Date.prototype mutable internal properties

Mark S. Miller erights at
Wed Jul 6 14:43:02 PDT 2011

On Wed, Jul 6, 2011 at 12:06 PM, Allen Wirfs-Brock <allen at>wrote:

> Would a better solution to simply say that Object.freeze also freeze the
> values of any internal properties.  If there are exceptions we can
> explicitly identify them for the specific built-in objects. This seems like
> a better solution then changing a lot of built-in properties to being
> accessors.
> Arguably, this was an oversight in drafting ES5.

This interpretation is workable and does lead to the right outcome in this
case. However, it violates my current sense of what Object.freeze means.
Currently, I think of Object.freeze as "Make this object tamper proof by its
clients, and prevent its clients from using this object as a communications
channel in ways not expressed by the object's author." For example, freezing
a closure does not alter the assignability of the variables captured by the

Were we to express Dates using classes, we'd say something like

    class Date {
      constructor(...) {
        private PrimitiveValue = ...
      getFullYear() {
        return ... private(this).PrimitiveValue ...;
      setFullYear(year, ...) {
        private(this).PrimitiveValue = ...;

Freezing such a date instance must not affect its private properties (See
last bullet at the beginning of <>),
or we can't conveniently use classes to create defensive objects with
encapsulated mutable state.

Notice that the above code does not have the problem that the built in Date
has, but for a different reason: Date.prototype defined by the above code is
not a kind of Date. A (private(Date.prototype).PrimitiveValue) expression
would throw a TypeError, whereas within the spec,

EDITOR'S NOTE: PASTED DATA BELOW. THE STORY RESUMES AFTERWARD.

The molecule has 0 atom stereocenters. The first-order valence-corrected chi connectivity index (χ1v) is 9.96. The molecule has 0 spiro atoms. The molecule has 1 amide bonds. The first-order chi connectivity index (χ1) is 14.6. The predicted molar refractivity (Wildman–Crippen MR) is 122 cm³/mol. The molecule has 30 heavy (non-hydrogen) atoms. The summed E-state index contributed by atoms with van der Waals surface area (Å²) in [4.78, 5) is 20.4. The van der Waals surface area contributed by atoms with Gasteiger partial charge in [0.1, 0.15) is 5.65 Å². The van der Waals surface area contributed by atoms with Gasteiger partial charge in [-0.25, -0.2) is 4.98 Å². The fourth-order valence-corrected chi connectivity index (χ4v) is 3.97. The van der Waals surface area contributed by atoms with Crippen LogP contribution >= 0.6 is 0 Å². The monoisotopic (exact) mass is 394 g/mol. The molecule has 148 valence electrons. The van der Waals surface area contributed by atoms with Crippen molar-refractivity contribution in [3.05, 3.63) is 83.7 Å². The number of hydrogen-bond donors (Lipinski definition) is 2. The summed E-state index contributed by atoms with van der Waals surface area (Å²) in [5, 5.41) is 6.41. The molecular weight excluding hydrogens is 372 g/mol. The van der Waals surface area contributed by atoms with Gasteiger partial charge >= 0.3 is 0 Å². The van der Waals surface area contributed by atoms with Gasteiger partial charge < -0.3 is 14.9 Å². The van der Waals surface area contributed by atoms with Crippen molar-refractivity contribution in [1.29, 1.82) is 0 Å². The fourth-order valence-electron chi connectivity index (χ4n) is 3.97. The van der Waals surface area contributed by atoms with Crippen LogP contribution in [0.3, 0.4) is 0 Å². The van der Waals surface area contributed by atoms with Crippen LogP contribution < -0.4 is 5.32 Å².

Date.prototype.[[PrimitiveValue]] is both a valid lvalue and rvalue. Given
the legacy compat constraints, I think Date.prototype should unfortunately
remain a Date, i.e., with [[Class]] of "Date" and with a [[PrimitiveValue]].
However, I think Date.prototype should be a special type of Date on which
all attempts to mutate its [[PrimitiveValue]] instead throw a TypeError.

> Finally, please submit work items like this to as a bug
> against "Draft for 6th Edition".  that way they won't get lost.

Will do. Thanks.

> Allen
> On Jul 1, 2011, at 6:01 PM, Mark S. Miller wrote:
> Thanks David,
> Yes, this is important. The way I noticed it is that the same issue came up
> for the FF implementation of WeakMaps <
>>. I will be proposing
> the to-be-fixed Mozilla API to the committee to become the new WeakMap
> proposal -- making it more consistent with Map and Set. But not at the
> upcoming meeting -- it's not on the agenda.
> In the meantime, <
> repairs this and many other problems encountered in today's almost-ES5
> implementations. Except for this issue with Date and WeakMap, all the other
> repairs in that file are spec non-conformances. See the kludges list at <
> for cross referencing between these repairs, various bug threads, and
> Sputnik/test262 test names.
> On Fri, Jul 1, 2011 at 12:28 PM, David Bruant <david.bruant at>wrote:
>> Hi,
>> I just wanted to put on es-discuss the concern raised by Mark Miller [1]
>> about mutable internal properties of Date.prototype and that it should
>> be fixed in the next version of ECMAScript.
>> David
>> [1]
> --
>     Cheers,
>     --MarkM
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> es-discuss mailing list
> es-discuss at

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